Table 1. System Performance captured at these specific values.

Figure 1. Duffing Actuator Position on Velocity Stable.

Figure 2. Duffing Actuator Position on Velocity Unstable.

Figure 3. Duffing Stable at 25.

Figure 4. Duffing uncontrollable.

3.2. Van der Pol Analysis

The same principle and logic is applied again to the Van der Pol analysis. Equation (16) and Equation (17) represent the solution when is assumed to be

and respectively.

Figure 5. Duffing uncontrollable position.

Figure 6. Duffing Unstable Velocity.

(16)

(17)

Table 2 shows the system best performance.

Using the same flow for showing the results for the Van der Pol system. Figures 7-12 shows the same series of plots as the Duffing system. Figure 7 shows the Van der Pol Actuator Position vs. Velocity with a stable trajectory for a Van der Pol equation with sinusoidal drive. On the other hand, Figure 8 shows Van der Pol Actuator Position vs. Velocity Unstable Chaotic trajectory for a Van der Pol equation with sinusoidal drive. Again, in both cases it is assumed that is and is. Figure 9 shows a Van der Pol Stable solution at 25 in poles with comparison to a reference sinusoidal drive. Figure 10 on the other hand, shows a Van der Pol uncontrollable system when compared to a reference sinusoidal drive at pole 7.5. Looking at the position trajectory in Figure 11, it can be noticed that it is uncontrollable position with a sinusoidal drive, it is also assumed here that that is and is. Finally Figure 12, shows an unstable velocity in comparison to the reference sinusoidal drive.

Table 2. System Performance captured at these specific values.

Figure 7. Van der Pol Actuator Position on Velocity Stable.

Figure 8. Van der Pol Actuator Position on Velocity Unstable.

Figure 9. Van der Pol Stable at 25.

Figure 10. Van der Pol Uncontrollable.

Figure 11. Van der Pol Uncontrollable Position.

Figure 12. Van der Pol Unstable Velocity.

3.3. Energy Calculations

The potential and kinetic energies are studied in this section. The same analytical process is used as sections “a” and “b” earlier. The kinetic and the potential energy equations are shown in Equation (18) and (19) prospectively.

(18)

(19)

Using the same analysis as before the kinetic energy solution for both Duffing and Van der Pol oscillator, respectively, can be expressed as shown in Equations (20) and (21).

(20)

(21)

Using similar analogy, the potential energy for a Duffing and Van der Pol oscillator, respectively, can be expressed as shown in Equations (22) and (23).

(22)

(23)

The dissipation energy for both the Duffing and the Van der Pol oscillators can be expressed as shown in Equation (24).

(24)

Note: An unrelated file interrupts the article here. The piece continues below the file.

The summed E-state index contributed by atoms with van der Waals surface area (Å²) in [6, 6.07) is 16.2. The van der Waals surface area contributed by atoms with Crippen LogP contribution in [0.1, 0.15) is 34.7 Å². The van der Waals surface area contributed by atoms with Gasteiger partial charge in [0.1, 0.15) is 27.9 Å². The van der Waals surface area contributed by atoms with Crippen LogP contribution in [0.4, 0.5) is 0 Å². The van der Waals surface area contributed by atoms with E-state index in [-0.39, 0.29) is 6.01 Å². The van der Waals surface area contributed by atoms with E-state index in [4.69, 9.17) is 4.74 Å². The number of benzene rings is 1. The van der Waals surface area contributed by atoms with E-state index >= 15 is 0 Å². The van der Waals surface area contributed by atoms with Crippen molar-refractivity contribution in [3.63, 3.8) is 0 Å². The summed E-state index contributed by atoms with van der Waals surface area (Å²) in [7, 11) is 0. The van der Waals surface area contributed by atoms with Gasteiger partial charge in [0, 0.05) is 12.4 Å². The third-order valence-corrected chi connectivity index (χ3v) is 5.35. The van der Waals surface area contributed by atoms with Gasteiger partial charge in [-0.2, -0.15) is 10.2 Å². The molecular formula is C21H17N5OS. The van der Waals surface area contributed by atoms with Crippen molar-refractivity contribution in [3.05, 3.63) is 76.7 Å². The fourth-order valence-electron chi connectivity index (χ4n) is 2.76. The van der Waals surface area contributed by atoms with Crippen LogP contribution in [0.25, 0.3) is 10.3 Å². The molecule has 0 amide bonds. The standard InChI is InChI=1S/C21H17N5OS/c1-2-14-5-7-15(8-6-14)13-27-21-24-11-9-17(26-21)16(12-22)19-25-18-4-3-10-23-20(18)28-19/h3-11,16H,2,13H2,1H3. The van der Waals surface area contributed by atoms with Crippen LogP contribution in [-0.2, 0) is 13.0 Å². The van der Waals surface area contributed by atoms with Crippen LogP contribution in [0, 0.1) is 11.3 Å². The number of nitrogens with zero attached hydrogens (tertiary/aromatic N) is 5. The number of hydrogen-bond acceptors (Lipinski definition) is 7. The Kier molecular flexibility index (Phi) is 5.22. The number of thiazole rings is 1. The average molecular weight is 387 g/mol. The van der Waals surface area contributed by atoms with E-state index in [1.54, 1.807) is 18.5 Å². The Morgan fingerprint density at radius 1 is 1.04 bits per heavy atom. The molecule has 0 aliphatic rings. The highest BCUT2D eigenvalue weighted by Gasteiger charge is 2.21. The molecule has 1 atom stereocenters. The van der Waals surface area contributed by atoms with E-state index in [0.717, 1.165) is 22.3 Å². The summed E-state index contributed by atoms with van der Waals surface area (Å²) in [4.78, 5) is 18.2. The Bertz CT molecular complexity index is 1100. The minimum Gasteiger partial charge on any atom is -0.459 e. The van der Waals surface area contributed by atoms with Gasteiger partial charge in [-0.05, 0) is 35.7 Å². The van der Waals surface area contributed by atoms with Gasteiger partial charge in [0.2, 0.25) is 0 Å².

This will yield dissipation energy solution as shown in Equations (25) and (26) representing the Van der Pol and Duffing respectively.

(25)

(26)

The system best performance was then recorded at the values below:

Table 3 shows the Duffing forced;

Table 4 shows the Van der Pol forced;

Table 5 shows the Duffing unforced values;

Table 6 shows the Van der Pol unforced values.

Using these solutions the results are shown in Figures 13-15. Figure 13 shows

Table 3. System Performance captured at these specific values.

Table 4. System Performance captured at these specific values.

Table 5. System Performance captured at these specific values.

Table 6. System Performance captured at these specific values.

Figure 13. Duffing Energy change rate.

Figure 14. Forced Van der Pol.

the energy exchange rate in the unforced Duffing oscillator. This figure shows the kinetic, mechanical, and the potential energies as well as the dissipated power. Figure 14 on the other hand, shows the energy exchange in a forced Van der Pol oscillator. Again this figure shows the mechanical, input energy, and the dissipated energy. Finally, Figure 15 shows the energy exchange in an unforced Van der Pol oscillator. Figure 15 shows the kinetic, mechanical, and the potential energies as well as the dissipated power.

Figure 15. Unforced Van der Pol Energy.

4. Conclusion

In this paper, we presented a novel nonlinear control method that was applied to forced Duffing and Van der Pol oscillators that were experiencing chaotic behavior to a prescribed performance. The oscillators had an actuator applied to them. We also presented the energy exchange in forced Duffing and Van der Pol oscillators. The paper illustrated the usefulness of the presented method in the unstable areas. The presented controllers achieved two objectives: we first stabilized both the Duffing oscillator and the Van der Pol oscillators. Secondly, we presented the transient performance of the system. Robustness can be added to the system as a future work. This can be achieved by incorporating states estimator, or parameters estimator or even both. These added estimators can be integrated into the design by introducing more virtual control constraints and changing the corresponding Lyapunov function. As an additional future work, we would like to incorporate the effort of this work into another work that we did earlier and more specifically to the photovoltaic system control with the presence of an electric vehicle and a home load as we showed in [17] [18] and [19] .

Cite this paper

*International Journal of Modern Nonlinear Theory and Application*,

**6**, 26-37. doi: 10.4236/ijmnta.2017.61003.